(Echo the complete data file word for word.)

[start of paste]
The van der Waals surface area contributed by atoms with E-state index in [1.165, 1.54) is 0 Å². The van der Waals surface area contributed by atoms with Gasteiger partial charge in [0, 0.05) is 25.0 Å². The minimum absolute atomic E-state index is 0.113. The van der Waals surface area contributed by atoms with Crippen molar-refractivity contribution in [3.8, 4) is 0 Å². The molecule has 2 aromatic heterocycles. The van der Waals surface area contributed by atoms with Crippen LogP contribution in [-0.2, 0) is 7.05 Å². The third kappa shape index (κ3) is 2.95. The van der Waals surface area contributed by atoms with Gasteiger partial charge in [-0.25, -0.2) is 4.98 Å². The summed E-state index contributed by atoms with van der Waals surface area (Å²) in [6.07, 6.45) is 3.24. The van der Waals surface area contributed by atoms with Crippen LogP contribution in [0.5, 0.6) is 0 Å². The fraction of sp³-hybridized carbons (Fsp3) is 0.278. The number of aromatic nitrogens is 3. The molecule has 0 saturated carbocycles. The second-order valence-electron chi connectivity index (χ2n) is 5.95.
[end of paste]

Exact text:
The van der Waals surface area contributed by atoms with E-state index in [1.165, 1.54) is 0 Å². The van der Waals surface area contributed by atoms with Gasteiger partial charge in [0, 0.05) is 25.0 Å². The minimum absolute atomic E-state index is 0.113. The van der Waals surface area contributed by atoms with Crippen molar-refractivity contribution in [3.8, 4) is 0 Å². The molecule has 2 aromatic heterocycles. The van der Waals surface area contributed by atoms with Crippen LogP contribution in [-0.2, 0) is 7.05 Å². The third kappa shape index (κ3) is 2.95. The van der Waals surface area contributed by atoms with Gasteiger partial charge in [-0.25, -0.2) is 4.98 Å². The summed E-state index contributed by atoms with van der Waals surface area (Å²) in [6.07, 6.45) is 3.24. The van der Waals surface area contributed by atoms with Crippen LogP contribution in [0.5, 0.6) is 0 Å². The fraction of sp³-hybridized carbons (Fsp3) is 0.278. The number of aromatic nitrogens is 3. The molecule has 0 saturated carbocycles. The second-order valence-electron chi connectivity index (χ2n) is 5.95.